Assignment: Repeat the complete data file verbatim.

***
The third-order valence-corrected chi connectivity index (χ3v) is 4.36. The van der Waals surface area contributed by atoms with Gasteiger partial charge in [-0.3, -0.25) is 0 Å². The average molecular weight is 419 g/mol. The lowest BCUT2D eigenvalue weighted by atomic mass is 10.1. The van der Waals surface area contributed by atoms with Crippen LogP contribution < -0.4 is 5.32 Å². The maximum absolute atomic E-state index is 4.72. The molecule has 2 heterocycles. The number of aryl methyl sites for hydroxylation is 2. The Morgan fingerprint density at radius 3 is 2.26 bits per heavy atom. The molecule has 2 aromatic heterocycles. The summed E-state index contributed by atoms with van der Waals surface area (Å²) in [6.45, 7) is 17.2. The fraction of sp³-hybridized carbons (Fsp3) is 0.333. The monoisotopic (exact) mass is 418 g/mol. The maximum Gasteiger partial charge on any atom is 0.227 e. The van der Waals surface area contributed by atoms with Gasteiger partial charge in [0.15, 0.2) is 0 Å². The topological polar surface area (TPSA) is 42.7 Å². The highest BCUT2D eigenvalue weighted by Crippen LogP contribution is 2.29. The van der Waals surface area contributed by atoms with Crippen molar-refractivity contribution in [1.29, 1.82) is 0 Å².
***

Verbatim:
The third-order valence-corrected chi connectivity index (χ3v) is 4.36. The van der Waals surface area contributed by atoms with Gasteiger partial charge in [-0.3, -0.25) is 0 Å². The average molecular weight is 419 g/mol. The lowest BCUT2D eigenvalue weighted by atomic mass is 10.1. The van der Waals surface area contributed by atoms with Crippen LogP contribution < -0.4 is 5.32 Å². The maximum absolute atomic E-state index is 4.72. The molecule has 2 heterocycles. The number of aryl methyl sites for hydroxylation is 2. The Morgan fingerprint density at radius 3 is 2.26 bits per heavy atom. The molecule has 2 aromatic heterocycles. The summed E-state index contributed by atoms with van der Waals surface area (Å²) in [6.45, 7) is 17.2. The fraction of sp³-hybridized carbons (Fsp3) is 0.333. The monoisotopic (exact) mass is 418 g/mol. The maximum Gasteiger partial charge on any atom is 0.227 e. The van der Waals surface area contributed by atoms with Gasteiger partial charge in [0.15, 0.2) is 0 Å². The topological polar surface area (TPSA) is 42.7 Å². The highest BCUT2D eigenvalue weighted by Crippen LogP contribution is 2.29. The van der Waals surface area contributed by atoms with Crippen molar-refractivity contribution in [1.29, 1.82) is 0 Å².